So then they knew, and my life - which I had to struggle to keep together sometimes as it was - completely fell apart. Of course, my parents lost it, and our household went from being tolerable to absolutely unbearable. The screaming, yelling and crying never ended - my mother let me know that I was a huge disappointment and even told me that she hated me for what I had done to the family. Needless to say, I couldn't handle it, so I decided to move out a few months into my senior year. My plan was to move into an apartment with some guy that I knew from a couple of parties I'd been to and finish high school by correspondence. Obviously, this was a ridiculously stupid plan, but all I could think about back then was getting out of my parents' house. Unfortunately for me, there was a girl that lived on our street that had just graduated from Cross Creek. My parents talked to her parents, and the rest is history.
Shortly after my moving announcement (I can't remember exactly how long), I was woken up in the middle of the night by two men and one woman that I had never seen before in my life. I was told to get out of bed and get dressed right away. Some clothes had been laid out for me on the sink, and the strange woman followed me into the bathroom and watched me while I changed. I was extremely disoriented - I'm not even sure if I realized I was awake at that point - so I didn't fight my "kidnappers." I was instructed to follow them and get into a strange car in our driveway. I got in the car without "incident," and I heard the doors lock me in.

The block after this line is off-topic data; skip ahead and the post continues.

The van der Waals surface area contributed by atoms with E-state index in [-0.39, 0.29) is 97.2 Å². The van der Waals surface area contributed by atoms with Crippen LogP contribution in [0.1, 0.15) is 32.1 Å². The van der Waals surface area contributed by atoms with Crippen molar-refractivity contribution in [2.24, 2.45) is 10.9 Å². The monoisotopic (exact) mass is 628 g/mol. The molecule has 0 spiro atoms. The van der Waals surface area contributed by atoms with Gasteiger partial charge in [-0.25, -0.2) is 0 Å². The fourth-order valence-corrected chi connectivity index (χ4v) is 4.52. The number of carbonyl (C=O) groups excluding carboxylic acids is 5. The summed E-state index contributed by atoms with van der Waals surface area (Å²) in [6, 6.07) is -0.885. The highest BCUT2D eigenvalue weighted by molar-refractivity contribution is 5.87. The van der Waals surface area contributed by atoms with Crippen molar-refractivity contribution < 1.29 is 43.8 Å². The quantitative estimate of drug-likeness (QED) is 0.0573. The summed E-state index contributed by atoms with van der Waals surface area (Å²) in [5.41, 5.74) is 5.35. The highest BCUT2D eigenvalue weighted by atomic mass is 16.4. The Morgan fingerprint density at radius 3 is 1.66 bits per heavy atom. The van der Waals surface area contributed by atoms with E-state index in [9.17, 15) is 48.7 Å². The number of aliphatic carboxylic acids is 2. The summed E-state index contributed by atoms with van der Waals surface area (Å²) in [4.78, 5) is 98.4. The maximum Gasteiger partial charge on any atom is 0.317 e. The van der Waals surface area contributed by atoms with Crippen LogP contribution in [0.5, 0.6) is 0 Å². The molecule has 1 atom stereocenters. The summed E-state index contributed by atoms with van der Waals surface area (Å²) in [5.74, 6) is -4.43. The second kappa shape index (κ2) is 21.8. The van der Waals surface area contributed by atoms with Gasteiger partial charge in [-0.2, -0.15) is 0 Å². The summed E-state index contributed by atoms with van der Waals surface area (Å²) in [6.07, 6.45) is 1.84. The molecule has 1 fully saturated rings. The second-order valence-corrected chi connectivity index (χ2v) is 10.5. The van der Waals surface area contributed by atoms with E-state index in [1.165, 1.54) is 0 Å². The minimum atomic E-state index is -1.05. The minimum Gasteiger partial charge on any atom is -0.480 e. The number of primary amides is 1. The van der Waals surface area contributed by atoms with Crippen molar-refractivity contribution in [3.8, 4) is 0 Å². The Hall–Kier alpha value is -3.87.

A few miles away from my house I began to get very scared and I started asking my kidnappers, frantically, where they were taking me. No one would tell me. I guess I was beginning to raise my voice (I was feeling a bit hysterical by that time), and that's when I was informed without a shred of sympathy that if I gave them "any trouble" I would be put in handcuffs or otherwise physically restrained. I couldn't fathom what I was hearing - never in my life had I EVER had any type of experience that remotely resembled what was happening to me then. Then they proceeded to tell me that I was going to a nice school for girls like me, someplace where I could "take some time off," and work through my problems. The woman kidnapper even went so far as to tell me it would be like taking a vacation. This calmed me down a bit, and I even started to be okay with the idea. I knew that that I needed some help with the way things were going in my life, and I was open accepting that help. I believed that I was going to some type of 90 day rehab, I would go back home, be back on track, and my parents would love me again. I NEVER could have imagined how grievously wrong I was.
After driving from Houston to El Paso, then flying to Las Vegas, we made the two hour car trip to LaVerkin, Utah. When we pulled up to the Manor, I didn't think it looked so bad - I was a really big, nice looking house with white columns in the front. My kidnappers escorted me through the doors where I was greeted by 100 or so pairs of eyes all staring at me as if I was some sort of carnival freak show.